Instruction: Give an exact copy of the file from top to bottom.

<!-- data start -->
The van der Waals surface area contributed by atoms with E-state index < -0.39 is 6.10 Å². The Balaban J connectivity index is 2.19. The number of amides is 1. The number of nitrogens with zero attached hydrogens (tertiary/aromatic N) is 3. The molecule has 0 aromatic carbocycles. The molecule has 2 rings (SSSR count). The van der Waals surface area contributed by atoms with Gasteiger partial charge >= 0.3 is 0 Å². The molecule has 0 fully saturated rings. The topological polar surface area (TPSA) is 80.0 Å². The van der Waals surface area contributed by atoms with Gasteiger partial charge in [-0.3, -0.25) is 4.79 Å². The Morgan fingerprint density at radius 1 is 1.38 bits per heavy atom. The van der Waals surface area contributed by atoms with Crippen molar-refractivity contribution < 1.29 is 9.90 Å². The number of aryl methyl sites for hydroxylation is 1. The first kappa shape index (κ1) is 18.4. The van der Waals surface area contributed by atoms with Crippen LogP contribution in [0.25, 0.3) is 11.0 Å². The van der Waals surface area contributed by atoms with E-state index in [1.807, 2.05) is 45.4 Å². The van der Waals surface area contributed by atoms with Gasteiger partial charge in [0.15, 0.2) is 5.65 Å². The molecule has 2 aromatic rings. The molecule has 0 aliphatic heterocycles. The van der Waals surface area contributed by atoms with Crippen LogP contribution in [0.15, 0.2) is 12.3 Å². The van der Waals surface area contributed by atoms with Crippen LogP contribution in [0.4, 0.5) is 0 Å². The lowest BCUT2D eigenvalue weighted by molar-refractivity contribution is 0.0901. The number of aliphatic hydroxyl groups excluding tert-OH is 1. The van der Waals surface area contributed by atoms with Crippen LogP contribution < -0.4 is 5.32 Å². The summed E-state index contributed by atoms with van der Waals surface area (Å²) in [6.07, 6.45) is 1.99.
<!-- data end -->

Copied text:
The van der Waals surface area contributed by atoms with E-state index < -0.39 is 6.10 Å². The Balaban J connectivity index is 2.19. The number of amides is 1. The number of nitrogens with zero attached hydrogens (tertiary/aromatic N) is 3. The molecule has 0 aromatic carbocycles. The molecule has 2 rings (SSSR count). The van der Waals surface area contributed by atoms with Gasteiger partial charge >= 0.3 is 0 Å². The molecule has 0 fully saturated rings. The topological polar surface area (TPSA) is 80.0 Å². The van der Waals surface area contributed by atoms with Gasteiger partial charge in [-0.3, -0.25) is 4.79 Å². The Morgan fingerprint density at radius 1 is 1.38 bits per heavy atom. The van der Waals surface area contributed by atoms with Crippen molar-refractivity contribution < 1.29 is 9.90 Å². The number of aryl methyl sites for hydroxylation is 1. The first kappa shape index (κ1) is 18.4. The van der Waals surface area contributed by atoms with Crippen LogP contribution in [0.25, 0.3) is 11.0 Å². The van der Waals surface area contributed by atoms with E-state index in [1.807, 2.05) is 45.4 Å². The van der Waals surface area contributed by atoms with Gasteiger partial charge in [0.15, 0.2) is 5.65 Å². The molecule has 2 aromatic rings. The molecule has 0 aliphatic heterocycles. The van der Waals surface area contributed by atoms with Crippen LogP contribution in [0.15, 0.2) is 12.3 Å². The van der Waals surface area contributed by atoms with Crippen LogP contribution in [0.4, 0.5) is 0 Å². The lowest BCUT2D eigenvalue weighted by molar-refractivity contribution is 0.0901. The number of aliphatic hydroxyl groups excluding tert-OH is 1. The van der Waals surface area contributed by atoms with Crippen LogP contribution < -0.4 is 5.32 Å². The summed E-state index contributed by atoms with van der Waals surface area (Å²) in [6.07, 6.45) is 1.99.